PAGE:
The name of the popular song from the late 90’s evokes joy, a sense of being carefree, and yes – why not? – the ability and right to do some loca (crazy) things in order to make life more exciting. And at some point in our lives most of us have done that, and often (but not always) it made life better for a while.
The way I’m using the title today however, has more to do with how so many lives are lived in that non-thinking way that “crazy” in the song title implies, but not in order to bring excitement into the life as described above, but because thinking is not being practised. Or better said, thinking is done in that non-thinking way that implies that the mind is being controlled by random thoughts that are not being thought consciously.
When I catch myself thinking for the 18th time how much I dislike doing the bills, or watching football on TV, or anything at all, and I realize that I had the same thought so many times before, but wasn’t actually aware of the thought the way I am now, the 18th time, then it is signalling to me that those other umpteen times I was not conscious. A similar case might be when I catch myself with a sad thought about something that happened in the past. I am familiar with the feeling the sad thought gives me, and when I become aware of the sad thought consciously, I realize I’ve been in that place of sadness for several days, where I’ve been going over and over the events that caused the sadness with no awareness until right now at this moment where I realized I was thinking these thoughts again.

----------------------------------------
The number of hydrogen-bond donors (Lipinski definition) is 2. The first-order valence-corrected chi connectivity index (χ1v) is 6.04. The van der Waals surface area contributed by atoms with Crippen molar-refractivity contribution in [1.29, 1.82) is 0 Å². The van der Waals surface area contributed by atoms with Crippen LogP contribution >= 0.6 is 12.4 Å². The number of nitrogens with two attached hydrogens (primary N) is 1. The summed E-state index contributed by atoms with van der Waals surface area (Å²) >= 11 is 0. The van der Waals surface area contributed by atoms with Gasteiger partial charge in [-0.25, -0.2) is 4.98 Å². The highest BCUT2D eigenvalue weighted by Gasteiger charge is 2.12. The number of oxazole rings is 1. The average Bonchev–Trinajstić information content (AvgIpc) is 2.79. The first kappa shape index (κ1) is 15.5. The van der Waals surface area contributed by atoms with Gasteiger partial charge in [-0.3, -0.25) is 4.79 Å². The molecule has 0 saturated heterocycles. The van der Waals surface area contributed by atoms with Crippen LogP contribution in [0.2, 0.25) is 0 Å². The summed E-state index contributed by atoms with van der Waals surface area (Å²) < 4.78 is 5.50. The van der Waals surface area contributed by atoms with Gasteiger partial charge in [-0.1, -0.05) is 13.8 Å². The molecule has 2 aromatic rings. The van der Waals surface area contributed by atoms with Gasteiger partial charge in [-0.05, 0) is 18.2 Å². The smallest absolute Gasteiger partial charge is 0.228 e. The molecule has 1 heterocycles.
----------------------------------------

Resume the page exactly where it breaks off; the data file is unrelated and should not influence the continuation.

Countless sages, writers, and philosophers have written about this phenomenon that happens to all of us, until we wake up. Until we begin to take responsibility for being conscious in our lives, for living consciously, and hence for being conscious at all times of the thoughts we have.
My new book Rewiring the Soul: Finding the Possible Self goes into this in much greater detail. Becoming conscious is one of the greatest steps we can take in finding our own inner peace, freedom and joy.